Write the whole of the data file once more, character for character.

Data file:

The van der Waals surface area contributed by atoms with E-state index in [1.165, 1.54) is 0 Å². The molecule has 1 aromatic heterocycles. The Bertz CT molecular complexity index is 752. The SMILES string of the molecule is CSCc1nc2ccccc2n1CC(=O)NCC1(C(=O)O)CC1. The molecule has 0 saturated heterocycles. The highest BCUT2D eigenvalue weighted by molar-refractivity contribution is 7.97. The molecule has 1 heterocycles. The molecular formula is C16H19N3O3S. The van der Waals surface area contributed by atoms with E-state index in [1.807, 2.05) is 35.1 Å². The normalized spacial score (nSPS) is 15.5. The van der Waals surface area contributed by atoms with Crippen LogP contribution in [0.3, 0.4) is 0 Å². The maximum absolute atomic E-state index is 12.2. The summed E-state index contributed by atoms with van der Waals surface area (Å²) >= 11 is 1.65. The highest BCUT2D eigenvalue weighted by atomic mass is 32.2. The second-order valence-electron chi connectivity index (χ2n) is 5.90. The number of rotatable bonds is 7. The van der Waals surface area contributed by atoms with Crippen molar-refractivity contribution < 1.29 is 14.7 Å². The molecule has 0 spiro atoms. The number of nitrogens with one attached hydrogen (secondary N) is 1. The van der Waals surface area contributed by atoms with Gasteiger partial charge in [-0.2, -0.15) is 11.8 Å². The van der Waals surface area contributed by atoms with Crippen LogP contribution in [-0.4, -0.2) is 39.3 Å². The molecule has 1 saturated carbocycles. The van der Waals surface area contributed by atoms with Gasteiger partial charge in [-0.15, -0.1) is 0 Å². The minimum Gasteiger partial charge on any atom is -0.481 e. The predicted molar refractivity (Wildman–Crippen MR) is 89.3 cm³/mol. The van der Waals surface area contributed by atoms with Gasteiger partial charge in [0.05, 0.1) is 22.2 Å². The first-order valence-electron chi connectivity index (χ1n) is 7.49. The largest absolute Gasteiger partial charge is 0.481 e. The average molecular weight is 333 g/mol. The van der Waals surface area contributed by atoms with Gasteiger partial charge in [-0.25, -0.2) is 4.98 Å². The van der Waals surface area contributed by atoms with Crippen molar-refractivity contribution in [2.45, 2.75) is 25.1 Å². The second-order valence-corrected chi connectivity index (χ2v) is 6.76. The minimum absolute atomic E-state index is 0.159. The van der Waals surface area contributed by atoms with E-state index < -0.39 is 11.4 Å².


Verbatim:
The van der Waals surface area contributed by atoms with E-state index in [1.165, 1.54) is 0 Å². The molecule has 1 aromatic heterocycles. The Bertz CT molecular complexity index is 752. The SMILES string of the molecule is CSCc1nc2ccccc2n1CC(=O)NCC1(C(=O)O)CC1. The molecule has 0 saturated heterocycles. The highest BCUT2D eigenvalue weighted by molar-refractivity contribution is 7.97. The molecule has 1 heterocycles. The molecular formula is C16H19N3O3S. The van der Waals surface area contributed by atoms with E-state index in [1.807, 2.05) is 35.1 Å². The normalized spacial score (nSPS) is 15.5. The van der Waals surface area contributed by atoms with Crippen LogP contribution in [0.3, 0.4) is 0 Å². The maximum absolute atomic E-state index is 12.2. The summed E-state index contributed by atoms with van der Waals surface area (Å²) >= 11 is 1.65. The highest BCUT2D eigenvalue weighted by atomic mass is 32.2. The second-order valence-electron chi connectivity index (χ2n) is 5.90. The number of rotatable bonds is 7. The van der Waals surface area contributed by atoms with Crippen molar-refractivity contribution < 1.29 is 14.7 Å². The molecule has 0 spiro atoms. The number of nitrogens with one attached hydrogen (secondary N) is 1. The van der Waals surface area contributed by atoms with Gasteiger partial charge in [-0.2, -0.15) is 11.8 Å². The van der Waals surface area contributed by atoms with Crippen LogP contribution in [-0.4, -0.2) is 39.3 Å². The molecule has 1 saturated carbocycles. The van der Waals surface area contributed by atoms with Gasteiger partial charge in [-0.15, -0.1) is 0 Å². The minimum Gasteiger partial charge on any atom is -0.481 e. The predicted molar refractivity (Wildman–Crippen MR) is 89.3 cm³/mol. The van der Waals surface area contributed by atoms with Gasteiger partial charge in [0.05, 0.1) is 22.2 Å². The first-order valence-electron chi connectivity index (χ1n) is 7.49. The largest absolute Gasteiger partial charge is 0.481 e. The average molecular weight is 333 g/mol. The van der Waals surface area contributed by atoms with Gasteiger partial charge in [-0.25, -0.2) is 4.98 Å². The van der Waals surface area contributed by atoms with Crippen molar-refractivity contribution in [2.45, 2.75) is 25.1 Å². The second-order valence-corrected chi connectivity index (χ2v) is 6.76. The minimum absolute atomic E-state index is 0.159. The van der Waals surface area contributed by atoms with E-state index < -0.39 is 11.4 Å².